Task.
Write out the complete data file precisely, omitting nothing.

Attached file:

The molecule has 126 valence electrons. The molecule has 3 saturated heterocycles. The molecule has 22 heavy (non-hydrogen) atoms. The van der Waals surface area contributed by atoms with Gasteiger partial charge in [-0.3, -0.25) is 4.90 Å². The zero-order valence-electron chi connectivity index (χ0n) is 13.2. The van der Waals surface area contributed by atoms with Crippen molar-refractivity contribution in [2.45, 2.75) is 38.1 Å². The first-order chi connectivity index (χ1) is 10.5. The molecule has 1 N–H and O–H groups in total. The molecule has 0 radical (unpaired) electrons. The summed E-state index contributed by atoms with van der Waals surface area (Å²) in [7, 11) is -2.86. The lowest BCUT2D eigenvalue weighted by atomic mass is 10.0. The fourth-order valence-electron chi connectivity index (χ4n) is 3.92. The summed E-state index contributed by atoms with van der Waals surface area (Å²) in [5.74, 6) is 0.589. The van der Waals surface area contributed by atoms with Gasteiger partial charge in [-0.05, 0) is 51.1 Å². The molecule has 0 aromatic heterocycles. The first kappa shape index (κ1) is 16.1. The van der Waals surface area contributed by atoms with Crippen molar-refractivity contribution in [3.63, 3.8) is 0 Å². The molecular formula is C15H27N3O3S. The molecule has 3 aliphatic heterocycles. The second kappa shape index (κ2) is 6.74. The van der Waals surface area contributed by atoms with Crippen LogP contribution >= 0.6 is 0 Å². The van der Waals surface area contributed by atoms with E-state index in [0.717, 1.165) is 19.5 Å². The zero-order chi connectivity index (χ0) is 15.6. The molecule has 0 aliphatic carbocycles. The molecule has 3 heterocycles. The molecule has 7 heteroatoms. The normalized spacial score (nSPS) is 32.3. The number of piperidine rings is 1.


The molecule has 126 valence electrons. The molecule has 3 saturated heterocycles. The molecule has 22 heavy (non-hydrogen) atoms. The van der Waals surface area contributed by atoms with Gasteiger partial charge in [-0.3, -0.25) is 4.90 Å². The zero-order valence-electron chi connectivity index (χ0n) is 13.2. The van der Waals surface area contributed by atoms with Crippen molar-refractivity contribution in [2.45, 2.75) is 38.1 Å². The first-order chi connectivity index (χ1) is 10.5. The molecule has 1 N–H and O–H groups in total. The molecule has 0 radical (unpaired) electrons. The summed E-state index contributed by atoms with van der Waals surface area (Å²) in [7, 11) is -2.86. The lowest BCUT2D eigenvalue weighted by atomic mass is 10.0. The fourth-order valence-electron chi connectivity index (χ4n) is 3.92. The summed E-state index contributed by atoms with van der Waals surface area (Å²) in [5.74, 6) is 0.589. The van der Waals surface area contributed by atoms with Gasteiger partial charge in [-0.05, 0) is 51.1 Å². The molecule has 0 aromatic heterocycles. The first kappa shape index (κ1) is 16.1. The van der Waals surface area contributed by atoms with Crippen molar-refractivity contribution in [3.63, 3.8) is 0 Å². The molecular formula is C15H27N3O3S. The molecule has 3 aliphatic heterocycles. The second kappa shape index (κ2) is 6.74. The van der Waals surface area contributed by atoms with Crippen LogP contribution >= 0.6 is 0 Å². The van der Waals surface area contributed by atoms with E-state index in [0.717, 1.165) is 19.5 Å². The zero-order chi connectivity index (χ0) is 15.6. The molecule has 0 aliphatic carbocycles. The molecule has 3 heterocycles. The molecule has 7 heteroatoms. The normalized spacial score (nSPS) is 32.3. The number of piperidine rings is 1.